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Re: Infering that the condition of a for loop is initially true?

On Fri, Sep 15, 2017 at 12:07 AM, Jeff Law <> wrote:
> On 09/14/2017 01:28 PM, Niels Möller wrote:
>> This is more of a question than a bug report, so I'm trying to send it
>> to the list rather than filing a bugzilla issue.
>> I think it's quite common to write for- and while-loops where the
>> condition is always initially true. A simple example might be
>> double average (const double *a, size_t n)
>> {
>>   double sum;
>>   size_t i;
>>   assert (n > 0);
>>   for (i = 0, sum = 0; i < n; i++)
>>     sum += a[i];
>>   return sum / n;
>> }
>> The programmer could do the microptimization to rewrite it as a
>> do-while-loop instead. It would be nice if gcc could infer that the
>> condition is initially true, and convert to a do-while loop
>> automatically.
>> Converting to a do-while-loop should produce slightly better code,
>> omitting the typical jump to enter the loop at the end where the
>> condition is checked. It would also make analysis of where variables are
>> written more accurate, which is my main concern at the moment.
>> My questions are:
>> 1. Does gcc attempt to do this optimization?
> Yes.  It happens as a side effect of jump threading and there are also
> dedicated passes to rotate the loop.

The loop header copying does this.

>> 2. If it does, how often does it succeed on loops in real programs?
> Often.  The net benefit is actually small though and sometimes this kind
> of loop rotation can impede vectorization.

Most loop optimizers do not deal well with loops that may not execute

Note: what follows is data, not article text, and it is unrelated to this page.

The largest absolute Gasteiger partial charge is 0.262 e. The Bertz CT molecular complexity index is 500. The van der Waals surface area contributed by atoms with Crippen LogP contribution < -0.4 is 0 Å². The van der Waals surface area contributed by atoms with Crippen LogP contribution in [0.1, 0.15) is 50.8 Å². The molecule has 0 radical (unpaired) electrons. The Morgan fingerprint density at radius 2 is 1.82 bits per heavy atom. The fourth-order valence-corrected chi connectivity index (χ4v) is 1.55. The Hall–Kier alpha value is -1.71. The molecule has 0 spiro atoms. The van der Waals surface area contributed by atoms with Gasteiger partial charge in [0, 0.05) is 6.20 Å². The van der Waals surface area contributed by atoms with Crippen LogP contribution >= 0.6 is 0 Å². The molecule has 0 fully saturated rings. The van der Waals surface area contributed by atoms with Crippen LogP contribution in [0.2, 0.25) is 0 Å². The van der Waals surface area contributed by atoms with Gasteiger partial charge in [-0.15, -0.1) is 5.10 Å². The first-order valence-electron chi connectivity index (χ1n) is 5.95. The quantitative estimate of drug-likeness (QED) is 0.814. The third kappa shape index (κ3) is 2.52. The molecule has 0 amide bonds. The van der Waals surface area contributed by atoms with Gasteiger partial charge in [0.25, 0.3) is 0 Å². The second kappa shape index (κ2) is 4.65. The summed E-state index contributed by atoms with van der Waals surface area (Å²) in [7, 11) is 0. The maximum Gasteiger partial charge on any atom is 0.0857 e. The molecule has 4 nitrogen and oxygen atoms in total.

or rather they do not handle number of iterations being computed as
"n or zero".  The vectorizer is an exception to this as it will simply
version the loop with the extra condition(s).

>> 3. Can I help the compiler to do that inference?
> In general, I'd advise against it.  You end up with ugly code which
> works with specific versions of the compiler, but which needs regular
> tweaking as the internal implementations of various optimizers change
> over time.
>> The code I had some trouble with is at
>> A
>> simplified version with only the interesting code path would be
>> void
>> ecc_mod (mp_size_t mn, mp_size_t bn, mp_limb_t *rp)
>> {
>>   mp_limb_t hi;
>>   mp_size_t sn = mn - bn;
>>   mp_size_t rn = 2*mn;
>>   assert (bn < mn);
>>   while (rn >= 2 * mn - bn)
> In this particular case (ignoring the assert), what you want is better
> jump threading exploiting range propagation.   But you have to be real
> careful here due to the potential overflow.
> I'd have to have a self-contained example to dig into what's really
> going on, but my suspicion is either overflow or fairly weak range data
> and simplification due to the symbolic ranges.
> Jeff

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